Giovinco’s five-year contract with Toronto reportedly hands him a reported base salary of over $7 million a season. With add-ons, he will almost quadruple his $2.5 million wages in Turin and will now earn more than any current player in Serie A. His total compensation could award him even more money than Kaka will make at Orlando City or David Beckham made with the Los Angeles Galaxy.
Unlike Kaka and Beckham, though, Giovinco is not an aging 30-something chasing a lucrative Indian summer. There have been many examples of those during the last 40 years – from Pele and Franz Beckenbauer in the 1970s to Thierry Henry, Robbie Keane and Jermaine Defoe in recent times. There have also been examples of European football's lesser lights striking out to MLS - last season's top scorer Bradley Wright-Phillips a case in point. There have also been all-American heroes returning to boost their domestic league and enjoy life at home, such as Clint Dempsey or Michael Bradley.
Giovinco is none of these, aged just 27 and a regular in Antonio Conte’s Italy squad. He has made four appearances for the Azzurri this season, most recently in the 1-0 friendly win against Albania in November.
Although the former wonderkid has never fulfilled his potential and is a step below the standard required for Europe’s very best teams, he is easily good enough to star at most Europa League level sides. His two goals for Juventus against Verona last week demonstrated what a dynamic force he can be.
It is no surprise that many clubs competing in continental competition – including Fiorentina, Torino and second-placed Bundesliga outfit Wolfsburg – wanted to sign the player whose contract expires at the end of the season. Fiorentina coach Vincenzo Montella, in particular, was desperate to buy the forward.
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|Rudi Schuller | Goal Canada Chief Editor
Last year, Toronto FC promoted Jermain Defoe's signing as a 'Bloody Big Deal'. A well-known English international, just slightly on the wrong side of the proverbial 'hill', was going to suit up for a TFC side that had never tasted success in its seven years in MLS.
To everyone involved, it was considered quite a coup for the club. Fast forward a year, and we all know how that turned out — Defoe is already back on home soil with Sunderland.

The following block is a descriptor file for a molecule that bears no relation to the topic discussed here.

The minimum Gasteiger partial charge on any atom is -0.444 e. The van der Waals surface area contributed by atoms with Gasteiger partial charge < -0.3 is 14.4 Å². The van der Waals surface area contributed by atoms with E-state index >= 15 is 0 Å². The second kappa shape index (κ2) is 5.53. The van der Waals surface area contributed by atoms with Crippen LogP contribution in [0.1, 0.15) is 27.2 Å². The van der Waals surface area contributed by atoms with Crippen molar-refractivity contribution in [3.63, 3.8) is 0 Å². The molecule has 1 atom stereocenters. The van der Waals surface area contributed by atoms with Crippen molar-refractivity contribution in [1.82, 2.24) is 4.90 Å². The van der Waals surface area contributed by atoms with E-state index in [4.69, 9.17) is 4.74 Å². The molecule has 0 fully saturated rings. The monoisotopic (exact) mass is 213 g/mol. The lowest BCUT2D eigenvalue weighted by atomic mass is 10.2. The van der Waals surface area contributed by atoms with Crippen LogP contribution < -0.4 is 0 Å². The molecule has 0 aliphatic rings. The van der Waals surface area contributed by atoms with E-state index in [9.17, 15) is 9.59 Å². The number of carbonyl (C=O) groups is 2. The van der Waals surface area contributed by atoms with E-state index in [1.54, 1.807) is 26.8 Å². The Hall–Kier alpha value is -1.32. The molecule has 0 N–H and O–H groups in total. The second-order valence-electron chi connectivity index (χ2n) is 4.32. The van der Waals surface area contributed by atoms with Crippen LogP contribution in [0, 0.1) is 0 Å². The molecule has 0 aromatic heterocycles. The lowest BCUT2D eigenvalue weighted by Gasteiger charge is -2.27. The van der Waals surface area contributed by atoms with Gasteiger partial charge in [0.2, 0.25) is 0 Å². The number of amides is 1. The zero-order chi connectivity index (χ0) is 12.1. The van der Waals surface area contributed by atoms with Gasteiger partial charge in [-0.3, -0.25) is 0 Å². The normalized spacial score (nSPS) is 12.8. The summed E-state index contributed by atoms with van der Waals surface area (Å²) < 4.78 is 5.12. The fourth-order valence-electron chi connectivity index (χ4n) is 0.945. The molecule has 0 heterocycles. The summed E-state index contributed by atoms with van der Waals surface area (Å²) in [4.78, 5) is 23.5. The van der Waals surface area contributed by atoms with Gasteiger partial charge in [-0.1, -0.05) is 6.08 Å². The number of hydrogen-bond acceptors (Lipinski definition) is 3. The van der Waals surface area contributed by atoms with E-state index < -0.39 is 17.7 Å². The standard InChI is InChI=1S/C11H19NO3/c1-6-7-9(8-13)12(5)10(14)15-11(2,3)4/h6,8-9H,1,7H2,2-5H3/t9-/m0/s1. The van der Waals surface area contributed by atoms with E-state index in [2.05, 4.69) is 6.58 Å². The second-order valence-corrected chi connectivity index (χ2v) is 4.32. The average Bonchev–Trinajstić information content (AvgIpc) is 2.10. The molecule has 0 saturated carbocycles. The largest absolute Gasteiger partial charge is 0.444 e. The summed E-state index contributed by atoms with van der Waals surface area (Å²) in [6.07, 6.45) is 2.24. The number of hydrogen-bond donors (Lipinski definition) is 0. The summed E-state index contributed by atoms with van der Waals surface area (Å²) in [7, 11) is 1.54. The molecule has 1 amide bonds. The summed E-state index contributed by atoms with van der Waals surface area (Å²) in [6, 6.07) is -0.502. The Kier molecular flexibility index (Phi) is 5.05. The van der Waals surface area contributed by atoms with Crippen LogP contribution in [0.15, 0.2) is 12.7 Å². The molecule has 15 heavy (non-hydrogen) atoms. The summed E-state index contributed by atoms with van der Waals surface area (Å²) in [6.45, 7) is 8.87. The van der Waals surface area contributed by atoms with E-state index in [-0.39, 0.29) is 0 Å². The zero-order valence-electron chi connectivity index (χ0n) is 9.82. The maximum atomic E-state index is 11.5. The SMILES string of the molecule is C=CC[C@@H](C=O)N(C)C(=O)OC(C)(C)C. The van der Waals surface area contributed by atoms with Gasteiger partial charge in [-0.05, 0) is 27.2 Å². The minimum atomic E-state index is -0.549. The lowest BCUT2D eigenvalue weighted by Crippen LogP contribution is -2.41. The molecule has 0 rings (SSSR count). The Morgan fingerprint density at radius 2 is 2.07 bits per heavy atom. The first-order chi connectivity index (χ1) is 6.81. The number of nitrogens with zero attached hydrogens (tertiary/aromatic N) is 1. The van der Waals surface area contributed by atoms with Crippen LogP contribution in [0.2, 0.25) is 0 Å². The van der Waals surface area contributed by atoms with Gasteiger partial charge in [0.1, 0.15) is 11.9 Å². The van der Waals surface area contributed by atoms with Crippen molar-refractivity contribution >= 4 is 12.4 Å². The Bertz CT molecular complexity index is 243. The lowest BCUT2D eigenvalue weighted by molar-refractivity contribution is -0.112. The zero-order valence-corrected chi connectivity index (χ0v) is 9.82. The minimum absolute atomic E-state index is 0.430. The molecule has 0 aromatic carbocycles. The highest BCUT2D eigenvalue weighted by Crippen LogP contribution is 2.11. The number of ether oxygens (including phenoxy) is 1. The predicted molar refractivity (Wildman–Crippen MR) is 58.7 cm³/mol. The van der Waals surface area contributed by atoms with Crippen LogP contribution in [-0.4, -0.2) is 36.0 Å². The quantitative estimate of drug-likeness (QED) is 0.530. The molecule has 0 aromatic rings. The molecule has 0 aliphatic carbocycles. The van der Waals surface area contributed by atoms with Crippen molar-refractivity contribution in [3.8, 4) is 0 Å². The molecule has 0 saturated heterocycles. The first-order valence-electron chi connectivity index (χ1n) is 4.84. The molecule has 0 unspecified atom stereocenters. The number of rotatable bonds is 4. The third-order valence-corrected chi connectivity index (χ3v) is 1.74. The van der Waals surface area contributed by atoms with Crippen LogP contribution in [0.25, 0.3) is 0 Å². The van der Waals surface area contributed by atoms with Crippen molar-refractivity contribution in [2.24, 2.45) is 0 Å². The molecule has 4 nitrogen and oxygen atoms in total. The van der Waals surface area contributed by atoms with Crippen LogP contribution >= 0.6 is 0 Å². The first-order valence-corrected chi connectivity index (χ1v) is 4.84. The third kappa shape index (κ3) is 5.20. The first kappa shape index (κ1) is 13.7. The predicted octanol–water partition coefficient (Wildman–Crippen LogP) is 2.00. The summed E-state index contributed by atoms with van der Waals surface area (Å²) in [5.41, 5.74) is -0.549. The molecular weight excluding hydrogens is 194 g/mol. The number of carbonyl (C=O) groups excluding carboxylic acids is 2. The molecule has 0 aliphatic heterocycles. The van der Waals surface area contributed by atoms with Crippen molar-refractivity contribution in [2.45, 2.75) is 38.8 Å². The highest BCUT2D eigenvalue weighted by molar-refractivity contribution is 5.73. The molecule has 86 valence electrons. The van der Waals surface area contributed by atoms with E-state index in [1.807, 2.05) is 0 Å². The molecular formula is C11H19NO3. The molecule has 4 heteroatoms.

With Giovinco, TFC has eclipsed its own Bloody Big Deal with an even bigger one. It took a monstrous amount of money to do it, but Toronto has thrust itself into the big leagues with this move.
Giovinco signifies a historic coup not only for Toronto but also for MLS. For soccer fans in North America, this transfer is great news.
Toronto’s general manager Tim Bezbatchenko insisted that Giovinco “wanted to be a trailblazer” – the man to encourage more players in their prime to cross the Atlantic Ocean.
But the chances of the MLS developing into a top-class league on the back of Giovinco’s arrival seem slim under current regulations. Squads are restricted by a stringent salary cap and are only permitted to have three Designated Players who are exempt from this rule.
In the mid-1990s, Ruud Gullit, Gianluca Vialli and Fabrizio Ravanelli were heavily criticized for their multimillion-pound transfers to the Premier League – at the time a relatively modest competition. But the Premier League was clearly going places, funded by Sky television and improving commercial deals, and unhindered by transfer rules. It was also the dominant sport in its home country. Gullit, Vialli and Ravanelli were true trailblazers – even if they were remunerated handsomely along the way.
Let’s not pretend that Giovinco falls into the same category. He doesn't even compare with Samuel Eto'o's shocking decision to quit Inter for Anzhi Makhachkala after a 37-goal season in 2011 in order to become the world's highest paid player. It may have proved a disaster, but at least Anzhi could claim to have a project, bankrolled by billionaire Suleyman Kerimov, with the intention of eventually challenging for the Champions League. And Eto'o was arguably at the start of his decline as a player.
If David Beckham and Pele were unable to crack the American code, then we can’t expect a fourth-choice Juventus forward to - regardless of his age. Giovinco’s move to Toronto is more comparable to Asamoah Gyan’s transfer to Al Ain in 2011. The Ghanaian’s switch from Sunderland shocked everyone when an €8m salary was revealed.
Gyan was just 25 at the time, with his best footballing years ahead of him. He is now in his fourth season in the United Arab Emirates Pro League and he has already scored well over 100 goals.
Giovinco could post similar figures in the MLS, but unlike Gyan - who can easily command a Ghana place despite playing in a fourth-tier league - his international career is now almost certainly over. As one of the few Italian pinch hitters capable of beating his man, and a favorite of Azzurri boss Conte, Giovinco was in a strong position to go to the Euro 2016 finals providing he made the right move this summer. He has now arguably thrown away his final chance to make his mark for Italy on the international stage.
His decision to join Toronto at such a young age sends out a terrible message to all football lovers. It communicates that it is acceptable to sacrifice your career in exchange for money, and demonstrates that there is no limit to the greed of some footballers. Giovinco was already set up for life based on his career earnings but, like many millionaires, he wanted more and more – regardless of the long-term implications.
He may go on to become a hero in Toronto and a darling of Major League Soccer - and if that makes him happy then good luck to him - but, to most European football fans, Sebastian Giovinco will now be remembered as the unfulfilled youngster who preferred money to top-level football.
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